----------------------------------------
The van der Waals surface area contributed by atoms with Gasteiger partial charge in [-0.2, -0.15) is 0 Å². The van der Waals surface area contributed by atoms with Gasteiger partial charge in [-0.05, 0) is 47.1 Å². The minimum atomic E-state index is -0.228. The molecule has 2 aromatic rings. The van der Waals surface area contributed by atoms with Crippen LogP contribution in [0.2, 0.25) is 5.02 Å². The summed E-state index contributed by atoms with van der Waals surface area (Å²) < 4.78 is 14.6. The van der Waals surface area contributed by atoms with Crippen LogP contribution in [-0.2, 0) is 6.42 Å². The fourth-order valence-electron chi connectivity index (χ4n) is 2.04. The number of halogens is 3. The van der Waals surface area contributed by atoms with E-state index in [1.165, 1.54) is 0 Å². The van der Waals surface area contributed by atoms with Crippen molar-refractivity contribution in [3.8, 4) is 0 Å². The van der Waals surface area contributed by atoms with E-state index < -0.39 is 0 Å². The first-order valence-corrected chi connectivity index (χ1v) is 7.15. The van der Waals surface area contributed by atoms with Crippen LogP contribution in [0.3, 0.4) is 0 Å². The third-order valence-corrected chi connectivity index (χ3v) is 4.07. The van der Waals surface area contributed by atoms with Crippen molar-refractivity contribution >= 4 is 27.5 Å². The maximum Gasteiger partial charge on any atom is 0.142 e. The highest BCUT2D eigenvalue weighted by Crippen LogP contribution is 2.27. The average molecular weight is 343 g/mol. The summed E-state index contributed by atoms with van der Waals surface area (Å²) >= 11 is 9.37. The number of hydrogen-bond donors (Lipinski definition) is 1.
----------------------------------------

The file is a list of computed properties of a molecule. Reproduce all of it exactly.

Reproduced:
The van der Waals surface area contributed by atoms with Gasteiger partial charge in [-0.2, -0.15) is 0 Å². The van der Waals surface area contributed by atoms with Gasteiger partial charge in [-0.05, 0) is 47.1 Å². The minimum atomic E-state index is -0.228. The molecule has 2 aromatic rings. The van der Waals surface area contributed by atoms with Crippen LogP contribution in [0.2, 0.25) is 5.02 Å². The summed E-state index contributed by atoms with van der Waals surface area (Å²) < 4.78 is 14.6. The van der Waals surface area contributed by atoms with Crippen LogP contribution in [-0.2, 0) is 6.42 Å². The fourth-order valence-electron chi connectivity index (χ4n) is 2.04. The number of halogens is 3. The van der Waals surface area contributed by atoms with E-state index in [1.165, 1.54) is 0 Å². The van der Waals surface area contributed by atoms with Crippen molar-refractivity contribution in [3.8, 4) is 0 Å². The van der Waals surface area contributed by atoms with E-state index < -0.39 is 0 Å². The first-order valence-corrected chi connectivity index (χ1v) is 7.15. The van der Waals surface area contributed by atoms with Crippen LogP contribution in [0.3, 0.4) is 0 Å². The third-order valence-corrected chi connectivity index (χ3v) is 4.07. The van der Waals surface area contributed by atoms with Crippen molar-refractivity contribution >= 4 is 27.5 Å². The maximum Gasteiger partial charge on any atom is 0.142 e. The highest BCUT2D eigenvalue weighted by Crippen LogP contribution is 2.27. The average molecular weight is 343 g/mol. The summed E-state index contributed by atoms with van der Waals surface area (Å²) >= 11 is 9.37. The number of hydrogen-bond donors (Lipinski definition) is 1.